expand existing supplies.
- More people, less water
- Nearly all the nation's easily and cheaply accessible
fresh water is already spoken for. And shifting population growth in recent
decades to more arid Sunbelt communities has increased water demand in
the regions least able to meet those demands.
- "That makes them more vulnerable to a drought situation
than they might otherwise be, Hayes said. "In some areas of the country
we are definitely heading toward a point where it will take just a minor
drought to cause major problems.
- Rapid population growth in Sunbelt cities such as Atlanta
and Phoenix taxes not only the water supplies in those urban centers, but
also in neighboring states and communities who compete with them for water.
- With new water sources harder to obtain' communities
and water utilities are increasingly stressing conservation as the main
solution to coping with supply.
- Water demand in Los Angeles, for example, has remained
flat despite increased population for the past two decades primarily because
of conservation' said Steven Erie, an expert on water supply issues in
- "The problem is that we,re now talking about adding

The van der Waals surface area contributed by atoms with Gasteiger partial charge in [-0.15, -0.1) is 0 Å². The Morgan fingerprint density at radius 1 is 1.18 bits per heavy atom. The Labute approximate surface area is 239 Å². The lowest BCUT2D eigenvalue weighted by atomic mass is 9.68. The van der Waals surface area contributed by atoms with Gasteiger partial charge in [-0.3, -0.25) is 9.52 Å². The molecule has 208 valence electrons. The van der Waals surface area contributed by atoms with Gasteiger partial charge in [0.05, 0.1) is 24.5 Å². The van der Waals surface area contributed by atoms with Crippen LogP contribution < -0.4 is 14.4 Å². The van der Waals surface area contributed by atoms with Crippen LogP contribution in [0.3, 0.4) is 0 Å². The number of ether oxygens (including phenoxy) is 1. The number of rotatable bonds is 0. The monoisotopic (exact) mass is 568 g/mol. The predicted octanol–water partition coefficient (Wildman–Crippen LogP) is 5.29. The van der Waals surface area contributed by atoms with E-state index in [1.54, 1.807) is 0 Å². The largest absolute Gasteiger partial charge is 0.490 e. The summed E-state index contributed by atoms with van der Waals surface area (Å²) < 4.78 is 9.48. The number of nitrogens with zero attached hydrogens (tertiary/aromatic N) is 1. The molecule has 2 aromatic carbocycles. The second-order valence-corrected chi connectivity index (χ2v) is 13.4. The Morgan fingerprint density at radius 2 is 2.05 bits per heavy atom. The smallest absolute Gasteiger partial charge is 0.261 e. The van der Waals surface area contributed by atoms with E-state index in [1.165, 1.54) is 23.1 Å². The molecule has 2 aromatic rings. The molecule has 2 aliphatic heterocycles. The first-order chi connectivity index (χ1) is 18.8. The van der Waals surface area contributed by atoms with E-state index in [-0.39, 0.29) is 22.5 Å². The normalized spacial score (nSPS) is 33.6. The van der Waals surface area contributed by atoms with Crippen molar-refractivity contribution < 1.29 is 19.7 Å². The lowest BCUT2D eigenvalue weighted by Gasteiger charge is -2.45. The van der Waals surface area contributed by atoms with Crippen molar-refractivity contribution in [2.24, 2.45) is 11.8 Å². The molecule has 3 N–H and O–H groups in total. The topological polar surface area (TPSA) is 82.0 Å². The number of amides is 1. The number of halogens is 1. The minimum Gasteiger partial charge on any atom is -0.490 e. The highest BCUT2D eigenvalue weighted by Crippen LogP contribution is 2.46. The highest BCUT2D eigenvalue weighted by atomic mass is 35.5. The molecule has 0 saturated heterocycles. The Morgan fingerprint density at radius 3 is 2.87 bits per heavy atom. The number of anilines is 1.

two and a half new Chicagos to Southern California, he said. "Just
the sheer numbers are going to drive up demand even with all the conservation
that we,ve had.,,
- As a consequence, thirsty communities in Southern California,
Colorado and elsewhere are increasingly buying up water currently used
- Nationally, less than 10 percent of water use is residential.
About 35 percent is agricultural and 55 percent is industrial, including
power generation. But in California, 80 percent of the water used irrigates
- "What we,ll see in the U.S. is what we have already
begun to see, that is, a reallocation of water. I do not think we can continue
expanding the supply as we have in the last 50 to 100 years, predicts Sandra
Postel, director of the Global Water Policy Project and author of Pillar
of Sand: Can the Irrigation Miracle Last?
- Some farmers are also conserving more water using recent